Accordingly, the sentence of this Court is that you are hereby sentenced to the custody of the Louisiana Department of Corrections at hard labor for sixty-three (63) years without benefit of parole, probation or suspension of sentence.

Although defendant makes no assignment of error as to the legality of this sentence, our review of the reasoning of the trial court leads us to conclude that there is present within this sentence an error patent which requires our consideration notwithstanding the absence of an assignment of error; that is, the trial court's imposition of two separate sentences on this defendant. The sentence is clearly improper for the following reasons.

La.C.Cr.P. Art. 920 dictates the scope of our review on criminal appeals. It provides as follows:
"The following matters and no others shall be considered on appeal:
(1) An error designated in the assignment of errors; and
(2) An error that is discoverable by a mere inspection of the pleadings and proceedings and without inspection of the evidence."
Therefore, under this provision, the court will consider any errors described in subsection (2) as "patent errors." See State v. Goodley, 398 So.2d 1068 (La. 1981).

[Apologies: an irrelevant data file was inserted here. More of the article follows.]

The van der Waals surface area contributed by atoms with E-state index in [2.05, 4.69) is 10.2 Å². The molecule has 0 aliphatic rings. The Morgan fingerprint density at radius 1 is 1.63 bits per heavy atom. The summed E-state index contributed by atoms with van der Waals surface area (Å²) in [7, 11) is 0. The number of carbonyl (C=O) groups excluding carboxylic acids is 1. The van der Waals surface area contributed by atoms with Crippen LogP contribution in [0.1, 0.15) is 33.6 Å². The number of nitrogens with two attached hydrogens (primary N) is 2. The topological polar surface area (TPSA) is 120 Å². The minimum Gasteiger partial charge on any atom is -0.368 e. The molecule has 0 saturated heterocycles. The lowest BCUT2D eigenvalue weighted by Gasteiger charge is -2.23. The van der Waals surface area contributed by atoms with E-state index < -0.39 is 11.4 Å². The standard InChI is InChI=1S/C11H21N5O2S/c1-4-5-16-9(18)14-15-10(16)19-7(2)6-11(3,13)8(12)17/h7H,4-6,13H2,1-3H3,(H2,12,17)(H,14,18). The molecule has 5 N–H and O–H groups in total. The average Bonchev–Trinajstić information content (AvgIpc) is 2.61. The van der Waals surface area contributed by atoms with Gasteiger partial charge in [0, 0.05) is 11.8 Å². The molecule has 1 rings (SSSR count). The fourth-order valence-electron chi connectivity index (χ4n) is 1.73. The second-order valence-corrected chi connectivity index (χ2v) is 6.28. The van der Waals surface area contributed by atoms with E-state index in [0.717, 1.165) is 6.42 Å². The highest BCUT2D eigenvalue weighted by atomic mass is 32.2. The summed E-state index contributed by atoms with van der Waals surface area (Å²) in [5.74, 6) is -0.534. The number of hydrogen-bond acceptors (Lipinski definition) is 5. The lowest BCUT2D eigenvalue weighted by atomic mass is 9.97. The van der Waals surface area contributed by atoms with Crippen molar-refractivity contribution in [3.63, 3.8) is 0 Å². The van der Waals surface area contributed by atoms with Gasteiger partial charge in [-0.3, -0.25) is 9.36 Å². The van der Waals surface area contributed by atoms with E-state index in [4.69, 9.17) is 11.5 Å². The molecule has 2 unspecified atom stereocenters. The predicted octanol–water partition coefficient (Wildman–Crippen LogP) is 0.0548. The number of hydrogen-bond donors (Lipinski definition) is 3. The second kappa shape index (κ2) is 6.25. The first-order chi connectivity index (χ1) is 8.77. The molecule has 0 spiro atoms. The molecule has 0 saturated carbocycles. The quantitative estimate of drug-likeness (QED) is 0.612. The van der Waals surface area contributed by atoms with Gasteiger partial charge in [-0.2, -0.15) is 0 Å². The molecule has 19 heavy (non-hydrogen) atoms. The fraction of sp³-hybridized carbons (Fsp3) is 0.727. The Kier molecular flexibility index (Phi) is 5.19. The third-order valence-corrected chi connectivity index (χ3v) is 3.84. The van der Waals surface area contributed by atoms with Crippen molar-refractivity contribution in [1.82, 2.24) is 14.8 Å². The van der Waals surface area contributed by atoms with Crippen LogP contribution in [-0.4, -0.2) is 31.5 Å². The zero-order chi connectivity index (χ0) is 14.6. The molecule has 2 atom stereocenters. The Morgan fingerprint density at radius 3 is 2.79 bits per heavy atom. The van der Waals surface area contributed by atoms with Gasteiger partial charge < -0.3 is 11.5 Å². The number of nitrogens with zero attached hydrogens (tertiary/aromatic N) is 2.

After his conviction for attempted armed robbery, defendant was subject to an enhanced penalty upon his adjudication as a multiple offender. La.R.S. 15:529.1 provides that a district attorney may file an information charging a defendant, after conviction as a multiple offender if he has prior conviction(s). However, this additional bill of information is merely a method of informing the court of the circumstances and of requesting an enhancement of the penalty to be imposed. State v. Alexander, 325 So.2d 777 (La. 1976); State v. Jackson, 298 So.2d 777 (La. 1974). More particularly, this proceeding does not charge a new crime but is merely a method of increasing the punishment of second and subsequent offenders. The enhancement of the penalty for habitual offenders convicted of a new felony only addresses itself to the sentencing powers of the trial judge after conviction and has no functional relationship to the innocence or guilt of the instant crime. See State v. Stott, 395 So.2d 714 (La. 1981); State v. Alexander, supra. In other words, it is clear that the sentence imposed in such cases is for the new crime only; it is simply more severe if the defendant is a habitual offender. State v. Stott, supra.